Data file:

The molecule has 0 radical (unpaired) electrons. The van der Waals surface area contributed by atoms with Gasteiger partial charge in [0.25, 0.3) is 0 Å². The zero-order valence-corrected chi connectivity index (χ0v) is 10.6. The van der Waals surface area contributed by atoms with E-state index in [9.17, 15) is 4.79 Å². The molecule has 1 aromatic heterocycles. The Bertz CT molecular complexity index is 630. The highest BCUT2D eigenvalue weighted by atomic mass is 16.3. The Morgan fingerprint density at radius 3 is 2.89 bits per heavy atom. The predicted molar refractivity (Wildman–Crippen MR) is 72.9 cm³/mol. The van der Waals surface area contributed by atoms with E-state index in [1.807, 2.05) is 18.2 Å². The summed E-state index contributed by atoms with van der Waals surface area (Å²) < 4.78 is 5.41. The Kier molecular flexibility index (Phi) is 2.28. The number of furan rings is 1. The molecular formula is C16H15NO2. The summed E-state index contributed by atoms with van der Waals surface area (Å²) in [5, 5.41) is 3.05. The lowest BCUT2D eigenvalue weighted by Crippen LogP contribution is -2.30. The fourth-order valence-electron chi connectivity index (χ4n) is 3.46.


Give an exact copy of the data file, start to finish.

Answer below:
The molecule has 0 radical (unpaired) electrons. The van der Waals surface area contributed by atoms with Gasteiger partial charge in [0.25, 0.3) is 0 Å². The zero-order valence-corrected chi connectivity index (χ0v) is 10.6. The van der Waals surface area contributed by atoms with E-state index in [9.17, 15) is 4.79 Å². The molecule has 1 aromatic heterocycles. The Bertz CT molecular complexity index is 630. The highest BCUT2D eigenvalue weighted by atomic mass is 16.3. The Morgan fingerprint density at radius 3 is 2.89 bits per heavy atom. The predicted molar refractivity (Wildman–Crippen MR) is 72.9 cm³/mol. The van der Waals surface area contributed by atoms with E-state index in [1.807, 2.05) is 18.2 Å². The summed E-state index contributed by atoms with van der Waals surface area (Å²) < 4.78 is 5.41. The Kier molecular flexibility index (Phi) is 2.28. The number of furan rings is 1. The molecular formula is C16H15NO2. The summed E-state index contributed by atoms with van der Waals surface area (Å²) in [5, 5.41) is 3.05. The lowest BCUT2D eigenvalue weighted by Crippen LogP contribution is -2.30. The fourth-order valence-electron chi connectivity index (χ4n) is 3.46.